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113
Nonnegative Matrix Factorization: A Comprehensive Review
 IEEE TRANS. KNOWLEDGE AND DATA ENG
, 2013
"... Nonnegative Matrix Factorization (NMF), a relatively novel paradigm for dimensionality reduction, has been in the ascendant since its inception. It incorporates the nonnegativity constraint and thus obtains the partsbased representation as well as enhancing the interpretability of the issue corres ..."
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Cited by 16 (2 self)
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Nonnegative Matrix Factorization (NMF), a relatively novel paradigm for dimensionality reduction, has been in the ascendant since its inception. It incorporates the nonnegativity constraint and thus obtains the partsbased representation as well as enhancing the interpretability of the issue correspondingly. This survey paper mainly focuses on the theoretical research into NMF over the last 5 years, where the principles, basic models, properties, and algorithms of NMF along with its various modifications, extensions, and generalizations are summarized systematically. The existing NMF algorithms are divided into four categories: Basic NMF (BNMF),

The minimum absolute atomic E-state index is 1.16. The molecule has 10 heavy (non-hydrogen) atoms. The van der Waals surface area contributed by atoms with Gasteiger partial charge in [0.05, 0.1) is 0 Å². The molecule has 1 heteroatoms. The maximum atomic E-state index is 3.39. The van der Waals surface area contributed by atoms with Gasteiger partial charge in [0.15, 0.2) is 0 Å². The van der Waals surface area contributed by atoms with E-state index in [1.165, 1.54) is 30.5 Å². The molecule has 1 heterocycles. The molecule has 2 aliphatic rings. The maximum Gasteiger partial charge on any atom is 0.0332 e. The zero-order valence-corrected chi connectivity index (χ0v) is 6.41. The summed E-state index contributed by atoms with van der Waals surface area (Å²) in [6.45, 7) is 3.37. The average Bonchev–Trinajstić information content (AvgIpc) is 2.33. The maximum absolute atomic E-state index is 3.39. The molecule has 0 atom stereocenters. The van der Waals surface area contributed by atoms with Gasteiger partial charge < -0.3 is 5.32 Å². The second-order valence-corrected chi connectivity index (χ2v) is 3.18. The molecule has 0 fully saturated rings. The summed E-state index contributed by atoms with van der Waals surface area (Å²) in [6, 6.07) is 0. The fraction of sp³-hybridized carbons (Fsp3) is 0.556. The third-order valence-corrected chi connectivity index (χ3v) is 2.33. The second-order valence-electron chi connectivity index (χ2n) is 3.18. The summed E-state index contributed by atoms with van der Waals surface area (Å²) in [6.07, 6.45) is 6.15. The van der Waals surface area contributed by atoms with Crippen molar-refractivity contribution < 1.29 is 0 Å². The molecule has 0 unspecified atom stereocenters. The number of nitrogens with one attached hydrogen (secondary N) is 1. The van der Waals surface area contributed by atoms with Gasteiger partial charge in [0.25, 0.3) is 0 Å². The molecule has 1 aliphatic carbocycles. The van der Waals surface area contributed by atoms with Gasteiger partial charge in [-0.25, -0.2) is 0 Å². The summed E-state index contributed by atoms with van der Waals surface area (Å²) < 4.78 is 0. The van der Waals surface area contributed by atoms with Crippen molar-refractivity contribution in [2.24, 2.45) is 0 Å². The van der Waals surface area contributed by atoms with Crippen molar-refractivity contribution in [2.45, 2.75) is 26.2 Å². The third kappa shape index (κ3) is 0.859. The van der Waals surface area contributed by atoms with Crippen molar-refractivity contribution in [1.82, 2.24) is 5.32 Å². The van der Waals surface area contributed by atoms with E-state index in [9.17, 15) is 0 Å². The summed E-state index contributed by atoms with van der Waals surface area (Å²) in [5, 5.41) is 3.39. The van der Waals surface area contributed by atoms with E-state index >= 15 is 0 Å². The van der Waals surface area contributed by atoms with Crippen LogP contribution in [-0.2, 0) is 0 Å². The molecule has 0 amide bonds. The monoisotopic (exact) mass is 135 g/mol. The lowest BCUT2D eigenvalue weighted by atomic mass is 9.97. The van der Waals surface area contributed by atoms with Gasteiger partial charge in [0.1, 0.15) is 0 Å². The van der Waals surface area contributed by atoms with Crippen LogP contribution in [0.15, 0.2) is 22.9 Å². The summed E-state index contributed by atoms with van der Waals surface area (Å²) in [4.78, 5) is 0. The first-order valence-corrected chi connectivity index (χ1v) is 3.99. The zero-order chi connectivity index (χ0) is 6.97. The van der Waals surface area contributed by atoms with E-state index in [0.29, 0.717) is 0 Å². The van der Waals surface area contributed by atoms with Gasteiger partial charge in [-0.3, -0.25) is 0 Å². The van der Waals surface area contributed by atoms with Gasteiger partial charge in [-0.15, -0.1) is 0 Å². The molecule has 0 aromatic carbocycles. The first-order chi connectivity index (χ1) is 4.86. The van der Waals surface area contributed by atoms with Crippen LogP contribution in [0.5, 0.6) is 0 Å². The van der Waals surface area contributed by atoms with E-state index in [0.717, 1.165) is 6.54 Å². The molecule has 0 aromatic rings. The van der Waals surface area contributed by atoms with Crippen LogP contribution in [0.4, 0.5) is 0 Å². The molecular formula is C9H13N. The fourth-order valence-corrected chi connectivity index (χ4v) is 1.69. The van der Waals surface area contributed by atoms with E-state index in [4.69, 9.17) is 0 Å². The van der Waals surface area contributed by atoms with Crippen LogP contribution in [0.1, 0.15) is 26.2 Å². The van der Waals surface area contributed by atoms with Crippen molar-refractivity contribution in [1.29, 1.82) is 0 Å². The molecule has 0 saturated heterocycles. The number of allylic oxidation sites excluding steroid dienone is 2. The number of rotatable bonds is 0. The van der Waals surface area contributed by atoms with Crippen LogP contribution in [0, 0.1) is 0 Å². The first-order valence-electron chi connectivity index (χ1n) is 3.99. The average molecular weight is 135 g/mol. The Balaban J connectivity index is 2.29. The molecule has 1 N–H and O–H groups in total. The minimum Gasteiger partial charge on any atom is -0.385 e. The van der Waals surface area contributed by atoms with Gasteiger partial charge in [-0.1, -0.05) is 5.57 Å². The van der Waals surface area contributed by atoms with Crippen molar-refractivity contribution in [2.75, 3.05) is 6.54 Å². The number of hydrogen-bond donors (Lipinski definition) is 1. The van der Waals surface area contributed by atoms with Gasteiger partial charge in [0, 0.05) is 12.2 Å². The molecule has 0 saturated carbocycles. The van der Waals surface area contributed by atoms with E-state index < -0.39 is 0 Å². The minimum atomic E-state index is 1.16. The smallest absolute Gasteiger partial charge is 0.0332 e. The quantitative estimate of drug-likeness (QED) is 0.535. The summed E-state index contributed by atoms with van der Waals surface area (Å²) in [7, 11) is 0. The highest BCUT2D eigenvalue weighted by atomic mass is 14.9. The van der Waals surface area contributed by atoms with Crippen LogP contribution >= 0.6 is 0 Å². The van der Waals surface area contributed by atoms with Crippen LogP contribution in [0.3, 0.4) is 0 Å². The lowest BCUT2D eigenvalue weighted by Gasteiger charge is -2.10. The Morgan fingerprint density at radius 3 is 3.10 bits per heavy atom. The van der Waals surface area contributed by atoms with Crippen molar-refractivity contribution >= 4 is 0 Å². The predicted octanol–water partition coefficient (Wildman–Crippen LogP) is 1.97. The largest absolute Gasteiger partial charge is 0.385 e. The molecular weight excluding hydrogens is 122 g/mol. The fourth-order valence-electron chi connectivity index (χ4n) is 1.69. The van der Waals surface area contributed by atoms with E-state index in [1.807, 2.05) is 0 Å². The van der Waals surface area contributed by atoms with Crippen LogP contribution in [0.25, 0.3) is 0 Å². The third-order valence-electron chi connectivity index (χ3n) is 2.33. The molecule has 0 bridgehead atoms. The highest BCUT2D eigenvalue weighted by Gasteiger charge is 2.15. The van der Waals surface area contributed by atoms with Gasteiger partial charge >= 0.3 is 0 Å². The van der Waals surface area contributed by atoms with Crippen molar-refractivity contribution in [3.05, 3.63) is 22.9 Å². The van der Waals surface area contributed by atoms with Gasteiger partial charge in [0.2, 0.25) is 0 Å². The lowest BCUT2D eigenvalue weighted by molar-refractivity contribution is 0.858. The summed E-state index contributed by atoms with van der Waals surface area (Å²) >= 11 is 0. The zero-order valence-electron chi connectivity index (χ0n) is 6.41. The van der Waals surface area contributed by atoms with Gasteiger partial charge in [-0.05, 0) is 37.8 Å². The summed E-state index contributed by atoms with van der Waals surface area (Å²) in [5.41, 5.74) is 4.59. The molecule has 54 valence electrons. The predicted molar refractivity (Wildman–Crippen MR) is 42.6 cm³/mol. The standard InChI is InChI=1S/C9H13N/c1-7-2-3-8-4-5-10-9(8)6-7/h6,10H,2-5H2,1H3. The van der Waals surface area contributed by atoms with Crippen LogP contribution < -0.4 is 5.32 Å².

Collaborative Filtering Using Orthogonal Nonnegative Matrix Trifactorization
"... Collaborative filtering aims at predicting a test user’s ratings for new items by integrating other likeminded users ’ rating information. Traditional collaborative filtering methods usually suffer from two fundamental problems: sparsity and scalability. In this paper, we propose a novel framework ..."
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Collaborative filtering aims at predicting a test user’s ratings for new items by integrating other likeminded users ’ rating information. Traditional collaborative filtering methods usually suffer from two fundamental problems: sparsity and scalability. In this paper, we propose a novel framework for collaborative filtering by applying Orthogonal Nonnegative Matrix TriFactorization (ONMTF), which (1) alleviates the sparsity problem via matrix factorization; (2)solves the scalability problem by simultaneously clustering rows and columns of the useritem matrix. Experimental results on benchmark data sets are presented to show that our algorithm is indeed more tolerant against both sparsity and scalability, and achieves good performance in the meanwhile. 1
PACBayesian Analysis of Coclustering and Beyond